The Li+-Na+ exchange and Na+-K+-Cl- cotransport systems in essential hypertension.
This review examines the physiological functions of the Li+-Na+ exchanger and Na+-K+-Cl- cotransport system in human red blood cells. Both transporters are family aggregated and determined mainly by genetic factors; they are present in kidney and vascular cells, where they are regulated by vasoactive substances. To assess the physiological function of these two transporters, we investigated their kinetic and equilibrium properties, and their modulation by vasoactive substances. Recent studies in red blood cells indicate that the Li+-Na+ exchanger may be a mode of operation of the Na+-H+ exchanger, which plays an important role in the regulation of cell pH, cell volume, and transtubular sodium transport. In vascular cells, Na+-H+ exchanger is modulated by vasoconstrictors such as growth factors and angiotensin, while Na+-K+-Cl- cotransport is modulated by vasodilators such as atrial natriuretic factor and bradykinin. Kinetic studies in red blood cells of hypertensive patients and their offspring indicate the presence of subsets with elevated Vmax of Li+-Na+ exchange or high Km for cell sodium for outward Na+-K+-Cl- cotransport. The latter alteration is found most frequently in young blacks born of hypertensive parents, and it appears to be dependent on their level of sodium intake. The relationship between the alterations of the red blood cell sodium exchanger and Na+-K+-Cl- cotransport and risk factors for hypertension indicates that they can provide a tool to examine the interaction of genetic, hormonal, and environmental factors in human hypertension.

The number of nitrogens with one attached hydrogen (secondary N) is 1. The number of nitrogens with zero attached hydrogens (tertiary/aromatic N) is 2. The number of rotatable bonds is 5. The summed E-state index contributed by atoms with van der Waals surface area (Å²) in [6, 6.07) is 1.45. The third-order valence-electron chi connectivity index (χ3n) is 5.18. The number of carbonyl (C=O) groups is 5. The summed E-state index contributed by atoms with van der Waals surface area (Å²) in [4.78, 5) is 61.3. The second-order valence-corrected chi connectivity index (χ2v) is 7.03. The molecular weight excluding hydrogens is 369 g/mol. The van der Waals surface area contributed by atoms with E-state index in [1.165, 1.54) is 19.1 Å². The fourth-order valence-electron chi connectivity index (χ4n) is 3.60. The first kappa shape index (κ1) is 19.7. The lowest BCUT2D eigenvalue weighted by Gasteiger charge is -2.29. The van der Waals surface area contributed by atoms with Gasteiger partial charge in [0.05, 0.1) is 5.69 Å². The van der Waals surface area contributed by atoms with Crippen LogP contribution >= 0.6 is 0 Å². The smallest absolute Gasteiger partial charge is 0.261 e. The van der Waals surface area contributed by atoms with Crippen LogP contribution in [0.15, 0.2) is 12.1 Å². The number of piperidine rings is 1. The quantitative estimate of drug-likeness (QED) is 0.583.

- Copyright © 1987 by American Heart Association